Friday, November 7, 2008

Stretching Myself

Over the past couple of weeks I've been busy, but still I found time to dust off a few skills from my younger days. And whew, was I ever rusty! I think it's good for the brain, though, to be stretched in new directions.And after learning that I'm more of an experimental artist, I know I'm drawn to trying new things. I'm sure these experiences will show up in my work somehow over the next few months.

When I was a little girl, I loved dancing. I choreographed a dance to "Material Girl" by Madonna for the 2nd grade talent show, and had my first pair of fishnet stockings at age 6, for a bordello inspired tap number. When I heard that Alamo Drafthouse and The Rude Mechanicals and some other Austin Groups were going to attempt to break the Guinness World Record for most people simultaneously dancing the dance from Michael Jackson's Thriller, I had to join. This required several hours of learning and practicing the whole dance. This woman named Ines has organized the worldwide effort and makes it super easy in her teaching videos with words to chant along with the steps.

The day of the world record event, it was more inspiring and uplifting than I could have imagined. I was really impressed with the people of all different ages and abilities who participated. Everyone was really dedicated; we wanted to get the steps right and to act like scary zombies. People went all out with their costumes and the logistics ran like clockwork. At the end of the dance, I had tears in my eyes as I was slapping high fives with strangers covered in fake blood. There are tons of videos on YouTube, but here's one where you can see me doing the dance. I'm wearing the red dress. I mean this blog is all about me.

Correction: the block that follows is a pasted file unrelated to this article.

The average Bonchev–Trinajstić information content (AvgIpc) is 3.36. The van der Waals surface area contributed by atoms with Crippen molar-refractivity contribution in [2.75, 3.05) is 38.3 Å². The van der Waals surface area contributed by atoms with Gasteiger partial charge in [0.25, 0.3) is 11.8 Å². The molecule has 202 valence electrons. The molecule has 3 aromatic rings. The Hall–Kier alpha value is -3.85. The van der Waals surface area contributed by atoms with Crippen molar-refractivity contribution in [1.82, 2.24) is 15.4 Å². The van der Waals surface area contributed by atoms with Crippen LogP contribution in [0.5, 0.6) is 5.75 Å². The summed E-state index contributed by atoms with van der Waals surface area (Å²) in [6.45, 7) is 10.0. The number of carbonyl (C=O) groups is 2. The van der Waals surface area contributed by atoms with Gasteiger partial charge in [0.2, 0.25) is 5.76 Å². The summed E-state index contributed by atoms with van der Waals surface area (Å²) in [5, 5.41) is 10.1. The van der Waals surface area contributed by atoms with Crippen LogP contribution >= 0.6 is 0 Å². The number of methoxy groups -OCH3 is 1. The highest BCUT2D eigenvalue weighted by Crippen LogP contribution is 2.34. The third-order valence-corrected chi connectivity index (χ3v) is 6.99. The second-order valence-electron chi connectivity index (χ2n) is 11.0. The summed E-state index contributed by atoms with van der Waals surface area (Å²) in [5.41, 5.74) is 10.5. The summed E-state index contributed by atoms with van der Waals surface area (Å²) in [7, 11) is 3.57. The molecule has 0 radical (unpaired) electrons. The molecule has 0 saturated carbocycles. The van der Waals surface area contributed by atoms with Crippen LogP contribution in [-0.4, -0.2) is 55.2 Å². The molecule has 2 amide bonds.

I also used to play Tuba in the marching band, and have since been a little sad when I've seen parades in Austin going by without a bass instrument in the brass band. So when I was given a baritone (Thanks, Jamie!), I decided to join the rag-tag street band in Austin that plays in whatever parade or protest they are invited to. I was really intimidated by this. I didn't have much time to practice and get my embouchure in shape, and there was no rehearsal and just a suggestion of what songs might be played. I haven't played a brass instrument in 15 years, so I was scrambling to remember fingerings and work out my parts. It was a good wake up call, reminding me of how much music theory I have forgotten, and just rarely use when I'm playing my own songs all the time. The Day of the Dead parade day came and 8 of us showed up to play, plus one twirler. Everyone was very nice and forgiving of my flubs, and it was actually fun to play and I felt like I added something to the overall sound. It wasn't the Tuba, but I'm glad I made a baby step toward the goal. Here's a video of the band, I'm playing baritone, so listen close for the oomp-pahs, one octave higher than they should be.

So look out for a hot dance video or maybe a solo baritone track on my next CD!